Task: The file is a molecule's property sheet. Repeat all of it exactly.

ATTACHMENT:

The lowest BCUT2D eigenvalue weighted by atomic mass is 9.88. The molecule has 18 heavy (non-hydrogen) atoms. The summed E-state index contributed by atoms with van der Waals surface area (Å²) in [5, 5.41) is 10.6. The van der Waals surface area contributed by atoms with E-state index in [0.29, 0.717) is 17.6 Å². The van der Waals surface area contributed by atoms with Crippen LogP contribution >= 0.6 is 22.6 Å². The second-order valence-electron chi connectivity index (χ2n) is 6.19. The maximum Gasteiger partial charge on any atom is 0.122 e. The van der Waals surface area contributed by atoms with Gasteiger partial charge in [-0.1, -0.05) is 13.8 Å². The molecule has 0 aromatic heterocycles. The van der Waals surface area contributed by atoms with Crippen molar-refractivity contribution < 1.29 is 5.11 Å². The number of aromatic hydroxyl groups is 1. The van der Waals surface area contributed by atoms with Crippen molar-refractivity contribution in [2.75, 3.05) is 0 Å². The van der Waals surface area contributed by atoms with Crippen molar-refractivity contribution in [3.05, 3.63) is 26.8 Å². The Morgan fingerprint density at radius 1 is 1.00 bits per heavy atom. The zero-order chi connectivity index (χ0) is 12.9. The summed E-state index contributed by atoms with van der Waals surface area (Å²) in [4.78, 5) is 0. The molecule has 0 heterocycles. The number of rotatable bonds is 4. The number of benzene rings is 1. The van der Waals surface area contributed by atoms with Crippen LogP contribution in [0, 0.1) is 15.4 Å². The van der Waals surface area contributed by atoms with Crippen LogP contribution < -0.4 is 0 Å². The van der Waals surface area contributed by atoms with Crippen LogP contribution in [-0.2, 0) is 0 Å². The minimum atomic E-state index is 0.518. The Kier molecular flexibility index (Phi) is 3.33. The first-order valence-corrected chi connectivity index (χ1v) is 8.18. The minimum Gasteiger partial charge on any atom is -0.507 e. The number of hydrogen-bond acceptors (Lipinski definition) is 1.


The lowest BCUT2D eigenvalue weighted by atomic mass is 9.88. The molecule has 18 heavy (non-hydrogen) atoms. The summed E-state index contributed by atoms with van der Waals surface area (Å²) in [5, 5.41) is 10.6. The van der Waals surface area contributed by atoms with E-state index in [0.29, 0.717) is 17.6 Å². The van der Waals surface area contributed by atoms with Crippen LogP contribution >= 0.6 is 22.6 Å². The second-order valence-electron chi connectivity index (χ2n) is 6.19. The maximum Gasteiger partial charge on any atom is 0.122 e. The van der Waals surface area contributed by atoms with Gasteiger partial charge in [-0.1, -0.05) is 13.8 Å². The molecule has 0 aromatic heterocycles. The van der Waals surface area contributed by atoms with Crippen molar-refractivity contribution < 1.29 is 5.11 Å². The number of aromatic hydroxyl groups is 1. The van der Waals surface area contributed by atoms with Crippen molar-refractivity contribution in [2.75, 3.05) is 0 Å². The van der Waals surface area contributed by atoms with Crippen molar-refractivity contribution in [3.05, 3.63) is 26.8 Å². The Morgan fingerprint density at radius 1 is 1.00 bits per heavy atom. The zero-order chi connectivity index (χ0) is 12.9. The summed E-state index contributed by atoms with van der Waals surface area (Å²) in [4.78, 5) is 0. The molecule has 0 heterocycles. The number of rotatable bonds is 4. The number of benzene rings is 1. The van der Waals surface area contributed by atoms with Crippen LogP contribution in [0, 0.1) is 15.4 Å². The van der Waals surface area contributed by atoms with Crippen LogP contribution < -0.4 is 0 Å². The van der Waals surface area contributed by atoms with Crippen LogP contribution in [-0.2, 0) is 0 Å². The minimum atomic E-state index is 0.518. The Kier molecular flexibility index (Phi) is 3.33. The first-order valence-corrected chi connectivity index (χ1v) is 8.18. The minimum Gasteiger partial charge on any atom is -0.507 e. The number of hydrogen-bond acceptors (Lipinski definition) is 1.